25. ^ Dimitry V. Pospielovsky. A History of Soviet Atheism in Theory, and Practice, and the Believer, vol 1: A History of Marxist-Leninist Atheism and Soviet Anti-Religious Policies, St Martin's Press, New York (1987) pg 24
  26. ^ Dimitry V. Pospielovsky. A History of Soviet Atheism in Theory, and Practice, and the Believer, vol 1: A History of Marxist-Leninist Atheism and Soviet Anti-Religious Policies, St Martin's Press, New York (1987) pg 25
  27. ^ The Damascus Affair, by Jonathan Frankel. Cambridge University Press, 1997. Page 413. 'Daumer, Geheimnisse des christlichen Altertums. The 1923 edition included a speech delivered on 30 November 1847 by Karl Marx who said, inter alial: "We know that human sacrifice holds the highest place in Christianity. Daumer demonstrated that the Christians in actual reality slaughtered human beings, they consumed human flesh and human blood in the Eucharist" (p. v).'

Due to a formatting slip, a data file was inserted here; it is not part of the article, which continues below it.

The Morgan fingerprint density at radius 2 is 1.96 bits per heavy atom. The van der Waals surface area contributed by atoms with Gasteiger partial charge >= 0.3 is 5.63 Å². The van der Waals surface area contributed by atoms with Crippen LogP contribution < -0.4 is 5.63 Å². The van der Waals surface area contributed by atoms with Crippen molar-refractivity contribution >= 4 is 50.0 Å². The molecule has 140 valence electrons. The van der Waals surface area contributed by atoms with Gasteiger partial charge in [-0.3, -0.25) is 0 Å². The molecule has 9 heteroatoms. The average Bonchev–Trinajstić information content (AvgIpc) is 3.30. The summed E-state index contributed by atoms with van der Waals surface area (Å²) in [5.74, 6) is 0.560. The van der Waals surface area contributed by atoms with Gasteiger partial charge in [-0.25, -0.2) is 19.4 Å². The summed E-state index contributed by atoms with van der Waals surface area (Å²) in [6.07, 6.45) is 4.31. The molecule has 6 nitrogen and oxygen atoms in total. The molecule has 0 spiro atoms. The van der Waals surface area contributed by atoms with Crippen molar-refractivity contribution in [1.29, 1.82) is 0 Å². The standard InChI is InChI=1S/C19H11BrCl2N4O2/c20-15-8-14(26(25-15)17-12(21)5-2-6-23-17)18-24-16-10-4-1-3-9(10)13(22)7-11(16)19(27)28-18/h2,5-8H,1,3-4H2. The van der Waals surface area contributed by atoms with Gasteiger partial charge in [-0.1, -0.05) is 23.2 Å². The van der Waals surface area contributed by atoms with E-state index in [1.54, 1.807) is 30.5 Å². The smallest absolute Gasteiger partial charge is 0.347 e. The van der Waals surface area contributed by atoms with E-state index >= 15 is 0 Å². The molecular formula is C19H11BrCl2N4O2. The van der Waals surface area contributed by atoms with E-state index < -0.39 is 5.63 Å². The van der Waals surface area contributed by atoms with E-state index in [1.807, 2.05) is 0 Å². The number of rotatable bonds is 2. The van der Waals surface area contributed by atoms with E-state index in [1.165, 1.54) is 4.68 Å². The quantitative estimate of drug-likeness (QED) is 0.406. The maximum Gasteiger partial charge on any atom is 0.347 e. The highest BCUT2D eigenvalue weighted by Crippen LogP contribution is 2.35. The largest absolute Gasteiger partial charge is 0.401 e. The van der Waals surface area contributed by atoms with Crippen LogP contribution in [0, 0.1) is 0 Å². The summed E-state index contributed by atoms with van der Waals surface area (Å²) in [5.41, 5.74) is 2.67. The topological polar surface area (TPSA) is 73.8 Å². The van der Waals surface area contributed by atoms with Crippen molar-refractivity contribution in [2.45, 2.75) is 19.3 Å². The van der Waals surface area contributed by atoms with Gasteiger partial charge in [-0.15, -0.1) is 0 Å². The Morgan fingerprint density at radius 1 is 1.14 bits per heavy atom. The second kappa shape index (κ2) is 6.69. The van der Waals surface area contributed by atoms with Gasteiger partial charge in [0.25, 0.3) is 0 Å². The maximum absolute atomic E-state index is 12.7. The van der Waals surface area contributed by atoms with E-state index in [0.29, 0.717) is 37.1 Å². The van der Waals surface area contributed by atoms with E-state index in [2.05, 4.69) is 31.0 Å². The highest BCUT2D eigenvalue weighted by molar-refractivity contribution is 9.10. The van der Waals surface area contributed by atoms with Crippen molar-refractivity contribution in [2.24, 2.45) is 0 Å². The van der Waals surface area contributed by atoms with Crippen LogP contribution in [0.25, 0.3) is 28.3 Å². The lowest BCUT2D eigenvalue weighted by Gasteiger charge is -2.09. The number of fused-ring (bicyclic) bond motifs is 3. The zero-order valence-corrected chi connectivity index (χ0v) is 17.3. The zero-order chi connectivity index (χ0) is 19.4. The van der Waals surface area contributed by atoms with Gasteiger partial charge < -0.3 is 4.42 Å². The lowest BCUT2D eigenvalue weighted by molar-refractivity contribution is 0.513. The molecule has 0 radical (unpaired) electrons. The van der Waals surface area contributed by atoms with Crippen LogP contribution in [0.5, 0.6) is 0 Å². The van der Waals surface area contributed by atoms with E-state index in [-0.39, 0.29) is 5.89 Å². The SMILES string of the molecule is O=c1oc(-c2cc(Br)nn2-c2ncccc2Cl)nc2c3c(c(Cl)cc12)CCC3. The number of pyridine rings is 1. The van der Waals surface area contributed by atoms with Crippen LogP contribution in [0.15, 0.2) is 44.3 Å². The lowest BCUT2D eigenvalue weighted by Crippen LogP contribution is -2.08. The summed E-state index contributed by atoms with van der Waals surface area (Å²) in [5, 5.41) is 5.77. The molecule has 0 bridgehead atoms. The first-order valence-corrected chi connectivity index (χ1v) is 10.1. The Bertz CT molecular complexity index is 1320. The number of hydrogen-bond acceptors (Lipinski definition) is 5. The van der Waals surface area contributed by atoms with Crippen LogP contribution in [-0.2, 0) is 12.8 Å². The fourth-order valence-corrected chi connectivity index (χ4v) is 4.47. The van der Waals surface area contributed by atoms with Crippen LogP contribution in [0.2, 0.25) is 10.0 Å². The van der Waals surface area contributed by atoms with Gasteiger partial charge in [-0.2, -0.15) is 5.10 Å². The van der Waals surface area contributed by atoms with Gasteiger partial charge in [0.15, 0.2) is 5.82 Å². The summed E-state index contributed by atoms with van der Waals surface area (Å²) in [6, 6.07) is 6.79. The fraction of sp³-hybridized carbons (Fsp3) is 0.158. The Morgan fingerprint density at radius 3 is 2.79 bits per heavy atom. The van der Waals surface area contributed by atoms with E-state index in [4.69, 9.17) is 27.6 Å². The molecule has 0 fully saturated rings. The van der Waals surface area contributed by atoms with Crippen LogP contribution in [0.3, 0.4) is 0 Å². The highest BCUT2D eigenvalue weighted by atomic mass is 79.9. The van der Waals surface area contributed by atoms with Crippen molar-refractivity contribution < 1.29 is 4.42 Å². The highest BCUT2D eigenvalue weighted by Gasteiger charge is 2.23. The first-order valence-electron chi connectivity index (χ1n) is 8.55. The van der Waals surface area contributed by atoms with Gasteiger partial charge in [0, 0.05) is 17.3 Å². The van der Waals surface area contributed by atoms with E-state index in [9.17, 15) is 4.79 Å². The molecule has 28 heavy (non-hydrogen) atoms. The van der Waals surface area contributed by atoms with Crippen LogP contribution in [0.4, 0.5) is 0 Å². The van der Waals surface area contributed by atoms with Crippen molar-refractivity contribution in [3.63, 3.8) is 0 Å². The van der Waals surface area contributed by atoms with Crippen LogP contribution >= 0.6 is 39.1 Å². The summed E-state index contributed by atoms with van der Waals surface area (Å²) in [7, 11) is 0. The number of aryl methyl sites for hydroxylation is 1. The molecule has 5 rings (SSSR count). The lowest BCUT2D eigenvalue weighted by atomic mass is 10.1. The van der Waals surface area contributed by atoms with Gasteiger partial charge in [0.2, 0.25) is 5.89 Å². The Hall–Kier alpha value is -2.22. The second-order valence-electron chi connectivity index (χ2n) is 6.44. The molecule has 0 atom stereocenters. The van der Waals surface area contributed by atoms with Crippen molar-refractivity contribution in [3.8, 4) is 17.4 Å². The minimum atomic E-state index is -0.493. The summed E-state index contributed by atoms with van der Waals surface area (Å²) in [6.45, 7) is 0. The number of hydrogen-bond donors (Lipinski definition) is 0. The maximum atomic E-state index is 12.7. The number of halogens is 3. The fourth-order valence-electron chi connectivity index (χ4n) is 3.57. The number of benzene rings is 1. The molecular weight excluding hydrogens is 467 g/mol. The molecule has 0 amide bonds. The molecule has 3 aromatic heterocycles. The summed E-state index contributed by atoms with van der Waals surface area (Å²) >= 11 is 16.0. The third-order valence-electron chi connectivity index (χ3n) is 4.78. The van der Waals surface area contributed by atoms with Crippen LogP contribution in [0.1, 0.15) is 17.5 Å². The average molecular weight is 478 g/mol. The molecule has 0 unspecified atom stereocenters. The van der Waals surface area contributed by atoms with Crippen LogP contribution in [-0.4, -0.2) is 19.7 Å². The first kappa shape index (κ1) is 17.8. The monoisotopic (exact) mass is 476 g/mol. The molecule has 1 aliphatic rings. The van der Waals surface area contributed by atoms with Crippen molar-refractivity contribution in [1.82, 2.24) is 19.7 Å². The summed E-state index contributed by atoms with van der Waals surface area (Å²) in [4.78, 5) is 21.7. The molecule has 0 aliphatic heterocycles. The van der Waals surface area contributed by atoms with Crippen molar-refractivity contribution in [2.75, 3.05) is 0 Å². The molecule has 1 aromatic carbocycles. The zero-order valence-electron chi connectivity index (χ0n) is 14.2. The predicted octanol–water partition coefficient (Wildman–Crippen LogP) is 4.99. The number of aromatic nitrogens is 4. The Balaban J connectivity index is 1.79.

28. ^ Anti-Dühring, Friedrich Engels, http://www.marxists.org/archive/marx/works/1877/anti-duhring/ch27.htm
  29. ^ Dimitry V. Pospielovsky. A History of Soviet Atheism in Theory, and Practice, and the Believer, vol 1: A History of Marxist-Leninist Atheism and Soviet Anti-Religious Policies, St Martin's Press, New York (1987) pg 16
  30. ^ Dimitry V. Pospielovsky. A History of Soviet Atheism in Theory, and Practice, and the Believer, vol 1: A History of Marxist-Leninist Atheism and Soviet Anti-Religious Policies, St Martin's Press, New York (1987) pg 17
  31. ^ Friedrich Engels, Anti-Dühring, http://www.marxists.org/archive/marx/works/1877/anti-duhring/index.htm
  32. ^ Friedrich Engels, Anti-Dühring, 1,13, Negation of a Negation, http://www.marxists.org/archive/marx/works/1877/anti-duhring/index.htm
  33. ^ a b Vladimir Ilyich Lenin, The Attitude of the Workers' Party to Religion. Proletary, No. 45, May 13 (26), 1909. Found at: http://www.marxists.org/archive/lenin/works/1909/may/13.htm
  34. ^ Vladimir Ilyich Lenin, Socialism and Religion Found at: http://www.marxists.org/archive/lenin/works/1905/dec/03.htm
  35. ^ Dimitry V. Pospielovsky. A History of Soviet Atheism in Theory, and Practice, and the Believer, vol 1: A History of Marxist-Leninist Atheism and Soviet Anti-Religious Policies, St Martin's Press, New York (1987) pg 18